In this paper, we report the preparation of CuO nano-particles by hydrothermal method and its characterization by X-ray diffraction (XRD) and Fourier transform infrared spectroscopy (FTIR). The morphology of CuO nanostructure is observed by scanning electron microscopy and chemical composition is analyzed by energy dispersive x-ray spectroscopy.

2. Experimental Details

CuO nano-particles are prepared using copper sulphate and sodium hydroxide as reactants. Stock solution of CuSO4.2H2O (0.1 M) was prepared in 100ml double distilled water. To this stock solution, NaOH (.3 molar) solution prepared in double distilled water is added under continuous stirring in order to get the pH value of reactants at 9. The solution is next transferred into Teflon lined sealed stainless steel autoclaves and maintained at a constant temperature of 200°C for 6 hours under autogenous pressure. It is then allowed to cool naturally to room temperature. The precipitate so obtained is placed in a furnace and annealed in air at 250°C for 1 hour.
The x-ray diffraction data are recorded by using Cu Kα radiation (1.5406Ao) over a 2θ range of 20-80°. UV-Vis-NIR spectrum of CuO nano-particles from 190 nm to 1200 nm is recorded by Varian, Cary 5000 spectrophotometer. Molecular structure is confirmed by Thermo Nicolet, Avatar 370 FT-IR spectrometer. The morphology of the nano-powder is studied by SEM (JEOL Model JSM - 6390LV) and chemical composition is examined by EDAX using JEOL Model JED – 2300 attached to a scanning electron microscope with a magnification of 10000 with a voltage of 20KV.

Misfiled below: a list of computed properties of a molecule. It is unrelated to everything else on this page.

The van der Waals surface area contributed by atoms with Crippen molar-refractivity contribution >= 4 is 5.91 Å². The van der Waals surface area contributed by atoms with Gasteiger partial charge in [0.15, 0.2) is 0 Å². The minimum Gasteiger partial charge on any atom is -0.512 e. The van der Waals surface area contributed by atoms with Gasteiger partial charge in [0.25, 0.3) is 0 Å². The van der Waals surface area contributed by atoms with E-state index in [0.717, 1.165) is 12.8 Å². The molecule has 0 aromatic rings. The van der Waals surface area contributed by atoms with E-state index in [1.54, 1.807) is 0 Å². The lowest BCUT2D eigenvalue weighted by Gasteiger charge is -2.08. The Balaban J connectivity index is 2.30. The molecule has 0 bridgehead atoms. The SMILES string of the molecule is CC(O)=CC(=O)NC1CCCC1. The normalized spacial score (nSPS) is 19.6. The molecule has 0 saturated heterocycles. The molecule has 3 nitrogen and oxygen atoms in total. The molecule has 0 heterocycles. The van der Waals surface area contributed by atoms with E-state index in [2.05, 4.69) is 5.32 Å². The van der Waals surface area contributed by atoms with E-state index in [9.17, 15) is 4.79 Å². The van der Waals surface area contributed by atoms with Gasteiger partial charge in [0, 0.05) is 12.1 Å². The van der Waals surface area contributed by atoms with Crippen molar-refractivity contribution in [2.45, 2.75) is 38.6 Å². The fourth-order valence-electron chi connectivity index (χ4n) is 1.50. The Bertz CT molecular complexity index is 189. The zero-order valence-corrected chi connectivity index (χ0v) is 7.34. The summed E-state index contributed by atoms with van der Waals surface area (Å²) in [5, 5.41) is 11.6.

3. Results and Discussions

3.1. X-ray Diffraction Studies

The x-ray diffractogram of the CuO nano-particles recorded by using Cu Kα radiation is shown in figure 1. The average particles size of the samples was estimated by using the Debye Scherrer equation
λ is the wavelength (CuKα), β is the full width at the half-maximum, θ is the diffraction angle.
Figure 1. X ray diffractogram of CuO nano particles
The peaks are identified and matched with the reported JCPDS results. Nano-particles of size ranging from 14.62 nm to 27.35 nm are obtained. The XRD pattern shows that monoclinic CuO is formed and average particle size is found to be 21 nm.

3.2. Fourier Transform Infrared Spectroscopy Analysis

The FTIR spectrum of the sample is taken and shown in figure 2. The spectrum shows the following characteristics: the peaks 437.14 cm-1 (Cu-O symmetric stretching), and 522.08 cm-1 (Cu-O asymmetric stretching) and 600.78 cm-1 (Cu-O wagging) imply the presence of metal-oxide group in the sample. The vibration peak 3434 cm-1 indicates the presence of hydroxide group in the sample. This may be due to the water attached to the surface of the CuO nano-particles, which is also one of the byproducts of the reaction and can be removed by further heating. The metal–oxygen bond is observed at 1383 cm-1 (M-O rocking in plane) and at 1634 cm-1 (M-O rocking out of plane) indicates the formation of CuO from copper sulphate.